• Member X writes to the Commission about a pending application. The Member asks to be informed of the status of the application and expresses concern that the application has been pending for an excessive period of time. The Member's letter is a status inquiry and not a presentation.   
  • The Member requests that the application be acted on by the end of the year or states that expeditious action is needed because the applicant has business arrangements that require prompt action. The Member’s letter is an ex parte presentation (unless it is served on the parties).   
  • The Member asks about the status of the application and attaches a “fact sheet” directed to the Member and prepared by the applicant. The “fact sheet” argues that the Commission should grant the application. The Member’s letter and the attachment are an ex parte presentation (unless they are served on the parties).
II. When are ex parte presentations prohibited? 
 
The FCC’s limitations on ex parte presentations by federal legislators generally apply only in adjudicatory-type proceedings and are based on provisions of the Administrative Procedure Act and court decisions concerning due process rights. In such proceedings, known as “restricted proceedings,” written presentations to the Commission should be served on the parties and oral communications should not be made unless the parties are invited to be present. If the Commission receives a written ex parte presentation in a restricted proceeding from a Member of Congress that was not served on the parties as required by the ex parte rules, Commission staff will make it part of the record and will serve the parties to the proceeding so they have an opportunity to respond. In the case of an oral presentation in a restricted proceeding that was made outside the rules, Commission staff will prepare a summary, place it in the record, and notify the parties. In cases where an improper ex parte presentation from the Member of Congress was solicited by an interested party, the Commission may impose sanctions on the party that solicited the presentation.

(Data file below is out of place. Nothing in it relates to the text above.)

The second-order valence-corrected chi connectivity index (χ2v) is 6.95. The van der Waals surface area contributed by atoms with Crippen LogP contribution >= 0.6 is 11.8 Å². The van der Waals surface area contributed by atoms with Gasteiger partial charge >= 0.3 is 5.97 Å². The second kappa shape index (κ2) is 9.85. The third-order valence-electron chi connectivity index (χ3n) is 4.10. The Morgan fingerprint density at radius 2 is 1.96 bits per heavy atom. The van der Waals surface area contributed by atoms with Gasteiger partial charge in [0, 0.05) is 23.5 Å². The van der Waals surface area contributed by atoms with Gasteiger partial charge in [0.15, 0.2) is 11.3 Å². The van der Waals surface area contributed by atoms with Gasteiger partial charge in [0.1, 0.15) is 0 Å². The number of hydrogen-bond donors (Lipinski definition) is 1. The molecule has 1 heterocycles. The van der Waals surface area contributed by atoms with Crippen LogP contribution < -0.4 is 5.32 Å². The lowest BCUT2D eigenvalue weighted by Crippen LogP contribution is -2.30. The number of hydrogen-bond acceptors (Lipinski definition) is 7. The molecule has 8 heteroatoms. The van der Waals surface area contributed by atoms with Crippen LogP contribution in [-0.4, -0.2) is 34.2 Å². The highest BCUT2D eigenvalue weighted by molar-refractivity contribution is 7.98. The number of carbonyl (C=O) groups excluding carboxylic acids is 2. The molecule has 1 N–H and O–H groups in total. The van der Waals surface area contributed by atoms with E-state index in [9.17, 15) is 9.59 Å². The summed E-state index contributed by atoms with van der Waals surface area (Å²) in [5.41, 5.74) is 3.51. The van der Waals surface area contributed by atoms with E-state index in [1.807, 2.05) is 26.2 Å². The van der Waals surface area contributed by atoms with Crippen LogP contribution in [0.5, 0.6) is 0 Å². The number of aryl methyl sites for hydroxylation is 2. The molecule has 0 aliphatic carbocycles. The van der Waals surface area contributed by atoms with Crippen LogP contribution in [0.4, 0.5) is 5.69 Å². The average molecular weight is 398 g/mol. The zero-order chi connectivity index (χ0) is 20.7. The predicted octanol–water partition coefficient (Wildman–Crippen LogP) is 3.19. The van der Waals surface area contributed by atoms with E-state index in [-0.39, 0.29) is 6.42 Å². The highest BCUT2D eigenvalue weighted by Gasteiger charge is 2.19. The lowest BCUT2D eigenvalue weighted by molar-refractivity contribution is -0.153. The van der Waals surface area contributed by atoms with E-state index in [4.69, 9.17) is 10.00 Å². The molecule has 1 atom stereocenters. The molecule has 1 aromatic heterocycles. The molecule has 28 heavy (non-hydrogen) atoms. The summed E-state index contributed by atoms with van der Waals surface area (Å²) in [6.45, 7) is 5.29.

Examples:   
 
  • Member X writes to the Media Bureau addressing issues concerning a pending radio license application. The application has been opposed at the Commission in a petition to deny, but the Member does not serve the letter on the opponent petitioner. The letter will be placed in the record and Commission staff will serve the letter on the applicant and the petitioner.   
  • If the Member discusses the merits of the application with FCC staff without prior notice to the parties and an opportunity for them to participate, the FCC staff must prepare a memorandum summarizing the call, which will be placed in the record and the parties so notified.